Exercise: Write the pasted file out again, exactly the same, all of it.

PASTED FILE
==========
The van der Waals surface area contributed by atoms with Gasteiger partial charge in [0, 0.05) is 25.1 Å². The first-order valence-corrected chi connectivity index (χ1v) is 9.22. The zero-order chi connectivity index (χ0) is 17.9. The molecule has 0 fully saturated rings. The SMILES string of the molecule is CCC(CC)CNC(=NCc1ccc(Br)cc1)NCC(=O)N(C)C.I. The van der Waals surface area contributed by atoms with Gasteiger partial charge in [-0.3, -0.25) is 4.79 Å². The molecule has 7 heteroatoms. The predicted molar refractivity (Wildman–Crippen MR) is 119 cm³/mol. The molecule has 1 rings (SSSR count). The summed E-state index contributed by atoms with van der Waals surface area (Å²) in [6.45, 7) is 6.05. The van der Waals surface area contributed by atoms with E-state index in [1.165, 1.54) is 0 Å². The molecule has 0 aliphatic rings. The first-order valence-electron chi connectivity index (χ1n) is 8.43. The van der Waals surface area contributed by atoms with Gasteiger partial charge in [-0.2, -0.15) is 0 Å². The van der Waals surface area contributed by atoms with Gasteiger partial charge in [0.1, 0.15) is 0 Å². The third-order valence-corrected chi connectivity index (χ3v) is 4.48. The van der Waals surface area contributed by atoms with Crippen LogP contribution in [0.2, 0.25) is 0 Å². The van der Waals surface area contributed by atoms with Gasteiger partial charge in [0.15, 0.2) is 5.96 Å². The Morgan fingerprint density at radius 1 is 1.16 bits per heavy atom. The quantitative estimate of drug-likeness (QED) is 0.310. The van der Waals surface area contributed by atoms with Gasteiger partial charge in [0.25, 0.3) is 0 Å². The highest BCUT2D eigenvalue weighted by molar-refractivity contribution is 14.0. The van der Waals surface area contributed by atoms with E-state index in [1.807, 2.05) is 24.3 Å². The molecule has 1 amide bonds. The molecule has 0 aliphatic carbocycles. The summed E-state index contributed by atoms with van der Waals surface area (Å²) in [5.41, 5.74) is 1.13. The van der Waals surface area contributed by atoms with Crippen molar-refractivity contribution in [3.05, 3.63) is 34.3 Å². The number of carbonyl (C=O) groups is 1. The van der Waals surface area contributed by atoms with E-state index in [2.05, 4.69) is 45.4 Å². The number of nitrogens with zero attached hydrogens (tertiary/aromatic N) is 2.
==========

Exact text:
The van der Waals surface area contributed by atoms with Gasteiger partial charge in [0, 0.05) is 25.1 Å². The first-order valence-corrected chi connectivity index (χ1v) is 9.22. The zero-order chi connectivity index (χ0) is 17.9. The molecule has 0 fully saturated rings. The SMILES string of the molecule is CCC(CC)CNC(=NCc1ccc(Br)cc1)NCC(=O)N(C)C.I. The van der Waals surface area contributed by atoms with Gasteiger partial charge in [-0.3, -0.25) is 4.79 Å². The molecule has 7 heteroatoms. The predicted molar refractivity (Wildman–Crippen MR) is 119 cm³/mol. The molecule has 1 rings (SSSR count). The summed E-state index contributed by atoms with van der Waals surface area (Å²) in [6.45, 7) is 6.05. The van der Waals surface area contributed by atoms with E-state index in [1.165, 1.54) is 0 Å². The molecule has 0 aliphatic rings. The first-order valence-electron chi connectivity index (χ1n) is 8.43. The van der Waals surface area contributed by atoms with Gasteiger partial charge in [-0.2, -0.15) is 0 Å². The van der Waals surface area contributed by atoms with Gasteiger partial charge in [0.1, 0.15) is 0 Å². The third-order valence-corrected chi connectivity index (χ3v) is 4.48. The van der Waals surface area contributed by atoms with Crippen LogP contribution in [0.2, 0.25) is 0 Å². The van der Waals surface area contributed by atoms with Gasteiger partial charge in [0.15, 0.2) is 5.96 Å². The Morgan fingerprint density at radius 1 is 1.16 bits per heavy atom. The quantitative estimate of drug-likeness (QED) is 0.310. The van der Waals surface area contributed by atoms with Gasteiger partial charge in [0.25, 0.3) is 0 Å². The highest BCUT2D eigenvalue weighted by molar-refractivity contribution is 14.0. The van der Waals surface area contributed by atoms with E-state index in [1.807, 2.05) is 24.3 Å². The molecule has 1 amide bonds. The molecule has 0 aliphatic carbocycles. The summed E-state index contributed by atoms with van der Waals surface area (Å²) in [5.41, 5.74) is 1.13. The van der Waals surface area contributed by atoms with Crippen molar-refractivity contribution in [3.05, 3.63) is 34.3 Å². The number of carbonyl (C=O) groups is 1. The van der Waals surface area contributed by atoms with E-state index in [2.05, 4.69) is 45.4 Å². The number of nitrogens with zero attached hydrogens (tertiary/aromatic N) is 2.